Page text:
April 28,29 ‘20 FOMC Meeting

In a Nutshell:  “The Committee expects to maintain this target range until it is confident that the economy has weathered recent events and is on track to achieve its maximum employment and price stability goals.”

Decision: Fed funds rate target range remains at 0% to 0.25%.

The Federal Reserve, as expected, kept interest rates at the lowest positive level possible.  But under the circumstances, the latest FOMC meeting was largely irrelevant.  What the Fed has done and will do on a daily basis is what we need to know about and we heard a lot about those actions during Chair Powell’s first ever remote press conference. 

The Fed Chair made one thing clear:  Within legal limits, the Fed will do whatever it can, for how long it needs to.  He reminded everyone that the Fed has essentially an unlimited amount of money to buy assets – and it intends to write that check.  He made it clear that more needs to be done and the Fed will do what it can.

But it is the lending to businesses issue that is raising the greatest concern.  This is an area the Fed hasn’t gotten into before.  The Fed has limitations on the risk it can take and it is expected to lend (indirectly) to those who can repay the loans.  That is somewhat like the old saying that banks lend to those who don’t need it while those who do cannot get loans.  Mr. Powell pushed the risk issue back to the Treasury Secretary, who has to make the determination how much the Fed can lose, which it will as it is backing loans.  But Mr. Powell seemed unconcerned about the fears that major firms (read Wall Street) will benefit while Main Street, which bears the name of the lending program, will not be helped – as usual.  His point was that he has to get funds out to companies that need it and the potential costs of being too careful far outweigh the gains from doing too much.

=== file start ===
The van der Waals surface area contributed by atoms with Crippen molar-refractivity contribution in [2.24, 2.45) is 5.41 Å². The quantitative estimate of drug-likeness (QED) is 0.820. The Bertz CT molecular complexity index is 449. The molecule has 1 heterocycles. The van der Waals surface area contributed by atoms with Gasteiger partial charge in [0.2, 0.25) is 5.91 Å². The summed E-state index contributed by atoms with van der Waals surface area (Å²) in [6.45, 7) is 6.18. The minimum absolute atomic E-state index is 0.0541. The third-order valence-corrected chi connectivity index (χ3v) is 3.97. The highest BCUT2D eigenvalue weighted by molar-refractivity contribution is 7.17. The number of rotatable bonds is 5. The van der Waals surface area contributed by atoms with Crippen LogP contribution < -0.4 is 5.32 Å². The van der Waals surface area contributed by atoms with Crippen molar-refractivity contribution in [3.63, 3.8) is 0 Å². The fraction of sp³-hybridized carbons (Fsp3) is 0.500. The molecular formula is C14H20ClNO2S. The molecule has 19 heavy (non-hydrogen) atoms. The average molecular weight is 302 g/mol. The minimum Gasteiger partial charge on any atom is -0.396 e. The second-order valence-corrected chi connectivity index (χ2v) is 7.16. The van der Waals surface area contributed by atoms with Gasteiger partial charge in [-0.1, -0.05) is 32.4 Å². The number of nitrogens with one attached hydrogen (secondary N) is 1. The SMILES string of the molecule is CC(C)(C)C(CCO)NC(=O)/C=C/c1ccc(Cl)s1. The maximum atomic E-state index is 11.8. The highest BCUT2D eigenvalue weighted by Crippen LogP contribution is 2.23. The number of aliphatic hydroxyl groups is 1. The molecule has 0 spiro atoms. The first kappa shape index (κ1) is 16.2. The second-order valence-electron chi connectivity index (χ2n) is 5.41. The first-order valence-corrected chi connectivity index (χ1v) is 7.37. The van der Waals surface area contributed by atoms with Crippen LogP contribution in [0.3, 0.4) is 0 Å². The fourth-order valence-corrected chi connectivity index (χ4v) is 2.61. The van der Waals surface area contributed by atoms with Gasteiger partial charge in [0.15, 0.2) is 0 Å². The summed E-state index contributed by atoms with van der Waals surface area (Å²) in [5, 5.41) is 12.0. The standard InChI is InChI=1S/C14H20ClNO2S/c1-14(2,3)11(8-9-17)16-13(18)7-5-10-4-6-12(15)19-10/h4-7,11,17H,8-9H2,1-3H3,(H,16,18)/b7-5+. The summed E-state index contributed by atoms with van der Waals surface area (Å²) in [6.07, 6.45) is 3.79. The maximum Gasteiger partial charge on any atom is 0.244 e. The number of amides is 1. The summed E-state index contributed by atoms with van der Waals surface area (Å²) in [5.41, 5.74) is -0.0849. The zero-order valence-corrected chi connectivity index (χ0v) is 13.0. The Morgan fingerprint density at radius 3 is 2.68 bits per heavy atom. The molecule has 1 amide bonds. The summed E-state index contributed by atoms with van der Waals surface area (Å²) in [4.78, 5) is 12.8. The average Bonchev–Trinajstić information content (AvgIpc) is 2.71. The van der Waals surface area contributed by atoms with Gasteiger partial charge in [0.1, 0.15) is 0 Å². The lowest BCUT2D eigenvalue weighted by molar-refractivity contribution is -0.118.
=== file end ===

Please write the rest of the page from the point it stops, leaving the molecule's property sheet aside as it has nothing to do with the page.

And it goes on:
Finally, the Fed Chair reminded everyone that the Fed can keep rates low and can lend money, but it cannot give households and businesses grants and it cannot make businesses and household spend.  He indicated that fiscal policy makers need to take the same view that budget deficits be damned, full spending speed ahead.  And this is correct.  The Fed can do only so much.  It needs Congress to keep going.  But Congress cannot just put together packages that sound good, but as we have seen already, don’t necessarily accomplish much. 

 (The next FOMC meeting is June 9,10 2020.)